I've a straight stick which has been broken into three random-length pieces.

What is the probability that the pieces can be put together to form a triangle?

If you can answer this at this point, please do.

If not, perhaps this will help: here are several methods to break the stick into the three random length pieces:

- I select, independently, and at random, two points from the points that range uniformly along the stick, then break the stick at these two points.
- I select one point, independently, and at random (again uniformly), and break the stick at this point. I then randomly (with even chances) select one of the two sticks and randomly select a point (again uniformly) along that stick, and break it at that point.
- I select one point, independently, and at random (again uniformly), and break the stick at this point. I then select the
**larger** stick, and randomly select a point (again uniformly) along that stick, and break it at that point.

If this clarifies the problem, please show how this affects your work.

We have a stick of finite length L. We break it into three pieces a, b, and c, such that a+b+c=L.

We can graph the function a+b+c=L on a three-dimensional axes. Since a, b, and c are all positive, we are confined to the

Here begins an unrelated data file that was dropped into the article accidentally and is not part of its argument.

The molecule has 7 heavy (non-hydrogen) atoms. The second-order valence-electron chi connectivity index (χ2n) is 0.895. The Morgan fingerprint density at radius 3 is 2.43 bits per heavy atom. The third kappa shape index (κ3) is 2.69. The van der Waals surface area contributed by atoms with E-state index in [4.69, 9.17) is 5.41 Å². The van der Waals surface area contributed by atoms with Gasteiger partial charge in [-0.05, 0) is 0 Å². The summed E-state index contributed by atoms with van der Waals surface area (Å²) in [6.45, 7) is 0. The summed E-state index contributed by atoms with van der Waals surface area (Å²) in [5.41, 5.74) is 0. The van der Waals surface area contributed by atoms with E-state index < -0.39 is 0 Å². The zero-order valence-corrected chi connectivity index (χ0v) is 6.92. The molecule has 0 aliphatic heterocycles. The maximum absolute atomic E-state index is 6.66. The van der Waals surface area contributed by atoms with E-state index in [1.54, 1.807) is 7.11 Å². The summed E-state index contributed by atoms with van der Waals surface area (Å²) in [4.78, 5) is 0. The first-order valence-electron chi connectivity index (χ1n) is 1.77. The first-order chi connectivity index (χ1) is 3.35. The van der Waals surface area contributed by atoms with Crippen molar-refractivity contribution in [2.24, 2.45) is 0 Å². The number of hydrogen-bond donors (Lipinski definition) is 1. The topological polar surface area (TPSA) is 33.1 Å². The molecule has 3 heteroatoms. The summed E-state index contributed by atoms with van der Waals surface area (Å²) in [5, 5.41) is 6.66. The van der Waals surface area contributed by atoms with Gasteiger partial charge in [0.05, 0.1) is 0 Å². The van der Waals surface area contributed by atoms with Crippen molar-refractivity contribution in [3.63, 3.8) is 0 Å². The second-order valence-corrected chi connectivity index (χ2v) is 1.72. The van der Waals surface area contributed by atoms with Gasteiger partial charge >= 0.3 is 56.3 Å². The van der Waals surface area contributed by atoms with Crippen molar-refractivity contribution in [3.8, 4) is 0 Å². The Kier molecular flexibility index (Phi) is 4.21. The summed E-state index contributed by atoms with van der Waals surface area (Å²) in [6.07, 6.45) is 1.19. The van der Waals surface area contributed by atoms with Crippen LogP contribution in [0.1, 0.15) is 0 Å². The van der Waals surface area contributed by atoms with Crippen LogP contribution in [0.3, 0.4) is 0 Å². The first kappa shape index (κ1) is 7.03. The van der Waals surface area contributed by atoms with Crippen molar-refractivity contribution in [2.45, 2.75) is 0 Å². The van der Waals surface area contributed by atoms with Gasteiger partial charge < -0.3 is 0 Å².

first octant. We find that the solution space is a finite equilateral triangular plane, with vertices at (L,0,0), (0,L,0), and (0,0,L), and sides of length sqrt(2)*L. Total area of plane = sqrt(3)/4*(sqrt(2)*L)^2=sqrt(3)/2*(L^2).

The components of every point on the solution space add to L, but the components of every point do not constitute the requirements to form a triangle.

The fraction of the area of the solution space that have coordinates that can be made into triangles corresponds to the probablity that three segments taken at random will form a triangle.

It can be seen that a triangle cannot be made if two of the sides sum to less than half the total length of the stick.

Using our three dimensional graph, we can find the projection onto the solution space in which a+b < (1/2)*L, b+c < (1/2)*L, a+c < (1/2)*L. Those are the areas in which the solution points do not constitute the neccessary conditions for a triangle.

The remaining area will encompass the points where triangles can be formed.

Relative to our triangular solution space, we find that the vertices get cut out, that is, there are smaller triangles at the vertices, inside which area the points taken will not form triangles, because two of the three components sum to less than (1/2)*L.

The sides of these smaller triangles are given by sqrt(2)*(1/4)*L. The 1/4 follows from the fact that two of the components are less than or equal to (1/4)*L, and therefore must sum to less than (1/2)*L. Again using the formula for the area of an equilateral triangle we get sqrt(3)/4*(sqrt(2)*1/4*L)^2=sqrt(3)/32*L^2 for the smaller areas. There are three of these areas so the total area that contains points that will not make triangles is 3*sqrt(3)/32*L^2.

Finally, the probability that a point picked at random does not fall on this space is

sqrt(3)/2*(L^2) - 3*sqrt(3)/32*L^2

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sqrt(3)/2*(L^2)

which reduces to 1-(3/16)=13/16. So you have a 13/16 probability that three random lengths will have the right properties that they can form a triangle.